|| Aum Sai Ram || Aum Sai Para Brahmanaa Namah ||
Mr. and Mrs. Khaparde
“Let us close this chapter with a description of the Khapardes. Once Dadasaheb Khaparde came with his family and lived in Shirdi for some months. (The diary of his stay has been published in English in the Shri Sai Leela Magazin, I Volume.) Dadasaheb was not an ordinary man. He was the affluent and the most famous advocate of Amaravati (Berar) and was a member of the Council of State, Delhi. He was very intelligent and a very good speaker. Still he dared not open his mouth before Baba. Most devotees spoke and argued with Baba off and on, but only three, viz. Khaparde, Noolkar and Buti kept always silent. They were meek, modest, humble and good-natured.
Dadasaheb, who was able to expound Panchadashi (Well-known Sanskrit treatise on the Adwait Philosophy by the famous Vidyaranya) to others, uttered no word when he came to the Masjid before Baba. A man, however learned he may be even in Vedas, fades away before one, who has realised Brahman and become one with it. Learning cannot shine before Self-realisation. Dadasaheb stayed for four months, but Mrs. Khaparde stayed for seven. Both were highly pleased with their Shirdi stay. Mrs. Khaparde was faithful and devout, and loved Baba deeply. Every noon she brought Naivaidya herself, to the Masjid, and after it was accepted by Baba, she used to return and take her meals. On seeing her steady and firm devotion, Baba wanted to exhibit it to others.
One noon she brought a dish containing Sanza (wheat-pudding), purees, rice, soup, and kheer (sweet rice) and other sundry articles to the Masjid. Baba, Who usually waited for hours, got up at once, went up to His seat and removing the cover from the dish, began to partake of the things zealously. Shama then asked Him, “Why this partiality? At times You throw away dishes of others, and do not care to look at them; but this appeals to You earnestly. Why is the dish brought by this lady so sweet? This intrigues us.”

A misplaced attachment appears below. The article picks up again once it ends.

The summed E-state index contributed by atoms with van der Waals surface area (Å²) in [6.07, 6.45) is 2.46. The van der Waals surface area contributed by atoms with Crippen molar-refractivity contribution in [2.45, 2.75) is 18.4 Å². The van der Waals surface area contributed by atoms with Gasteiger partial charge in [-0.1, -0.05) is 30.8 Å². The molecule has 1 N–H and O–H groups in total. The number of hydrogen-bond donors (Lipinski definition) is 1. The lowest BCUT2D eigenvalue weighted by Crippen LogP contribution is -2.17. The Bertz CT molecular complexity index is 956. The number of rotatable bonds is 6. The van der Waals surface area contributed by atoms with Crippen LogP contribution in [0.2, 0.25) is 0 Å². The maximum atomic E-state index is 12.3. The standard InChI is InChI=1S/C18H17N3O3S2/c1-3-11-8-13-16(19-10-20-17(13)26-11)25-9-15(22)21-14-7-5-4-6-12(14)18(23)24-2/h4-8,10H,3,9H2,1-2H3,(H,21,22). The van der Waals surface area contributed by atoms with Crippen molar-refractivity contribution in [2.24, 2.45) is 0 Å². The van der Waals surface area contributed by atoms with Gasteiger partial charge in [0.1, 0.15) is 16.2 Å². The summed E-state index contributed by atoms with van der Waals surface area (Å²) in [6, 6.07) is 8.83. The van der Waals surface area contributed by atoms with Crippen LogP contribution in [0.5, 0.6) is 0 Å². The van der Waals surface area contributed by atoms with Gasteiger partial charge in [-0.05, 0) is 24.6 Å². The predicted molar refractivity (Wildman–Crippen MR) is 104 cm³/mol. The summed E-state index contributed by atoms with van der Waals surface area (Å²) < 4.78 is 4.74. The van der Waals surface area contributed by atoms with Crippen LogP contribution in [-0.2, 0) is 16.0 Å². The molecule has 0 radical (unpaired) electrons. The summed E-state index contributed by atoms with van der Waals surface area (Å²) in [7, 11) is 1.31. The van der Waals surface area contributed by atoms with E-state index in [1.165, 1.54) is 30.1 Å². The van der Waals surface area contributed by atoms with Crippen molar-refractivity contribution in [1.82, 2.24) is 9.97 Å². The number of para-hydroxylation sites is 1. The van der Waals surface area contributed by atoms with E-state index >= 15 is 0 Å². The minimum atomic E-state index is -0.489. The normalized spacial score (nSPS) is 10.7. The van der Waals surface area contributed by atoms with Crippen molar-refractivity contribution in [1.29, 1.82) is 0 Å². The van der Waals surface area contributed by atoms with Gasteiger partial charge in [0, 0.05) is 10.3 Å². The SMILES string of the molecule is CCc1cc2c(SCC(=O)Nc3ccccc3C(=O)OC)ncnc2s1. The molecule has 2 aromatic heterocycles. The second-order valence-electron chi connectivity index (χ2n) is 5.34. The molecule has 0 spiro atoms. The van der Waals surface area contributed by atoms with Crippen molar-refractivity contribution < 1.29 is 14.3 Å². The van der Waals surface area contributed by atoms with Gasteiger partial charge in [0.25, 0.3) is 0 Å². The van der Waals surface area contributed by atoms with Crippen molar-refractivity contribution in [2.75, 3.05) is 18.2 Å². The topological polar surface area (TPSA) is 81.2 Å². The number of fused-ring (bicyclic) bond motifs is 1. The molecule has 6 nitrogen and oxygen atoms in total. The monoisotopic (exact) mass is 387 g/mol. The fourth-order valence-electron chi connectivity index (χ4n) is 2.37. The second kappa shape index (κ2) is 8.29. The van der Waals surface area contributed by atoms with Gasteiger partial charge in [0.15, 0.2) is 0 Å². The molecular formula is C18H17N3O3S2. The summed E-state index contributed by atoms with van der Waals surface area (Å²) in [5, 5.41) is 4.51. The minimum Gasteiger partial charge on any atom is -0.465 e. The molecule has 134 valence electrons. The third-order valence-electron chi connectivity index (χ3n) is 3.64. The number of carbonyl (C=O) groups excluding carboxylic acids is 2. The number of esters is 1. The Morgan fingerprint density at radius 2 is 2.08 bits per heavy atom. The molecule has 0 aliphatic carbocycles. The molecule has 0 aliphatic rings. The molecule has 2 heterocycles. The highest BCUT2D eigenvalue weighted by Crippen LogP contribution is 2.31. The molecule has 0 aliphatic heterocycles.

Baba then explained, “This food is really extra-ordinary. In former birth this lady was a merchant’s fat cow yielding much milk. Then, she disappeared and took birth in a gardener’s family, then in a Kshatriya family and married a merchant. Then she was born in a Brahmin family. I saw her after a very long time, let Me take some sweet morsels of love from her dish.” After saying this, Baba did full justice to her dish, washed his mouth and hands, belched out as He was fully satisfied and resumed His seat. Then, she bowed down and began to shampoo Baba’s legs and He began to talk with her and knead her arms which were shampooing His Legs.
On seeing this reciprocal service, Shama began to joke and said, “It is going on well, it is a wonderful sight to see God and His Bhakta serving each other.” After being pleased with her sincere service, Baba asked her in low and fascinating tone to chant ‘Rajarama, Rajarama’ then and always and said, “If you do this, your life’s object will be gained, your mind will attain peace and you will be immensely benefitted.” To persons unfamiliar with spiritual matters, this might appear as a polite gesture, but really it was not so. It was a case of what is technically called, ‘Shakti-paat’, i.e. transference of power from the Guru to the disciple. How effective were Baba’s words! In an instant, they pierced her heart and remained there.
This case illustrates the nature of the relations, that should subsist between the Guru and the disciple. Both should love and serve each other, as One. There is no distinction nor any difference between them. Both are One, and one cannot live without the other. The disciple placing his head on the Guru’s feet is a gross or outward vision; really and internally they are both One and the same. Those who see any difference between them are yet unripe and not perfect.”
– SHRI SAI SATCHARITRA (Chapter XXVII)
|| Aum Sai Sharnam || May Peace Be To All ||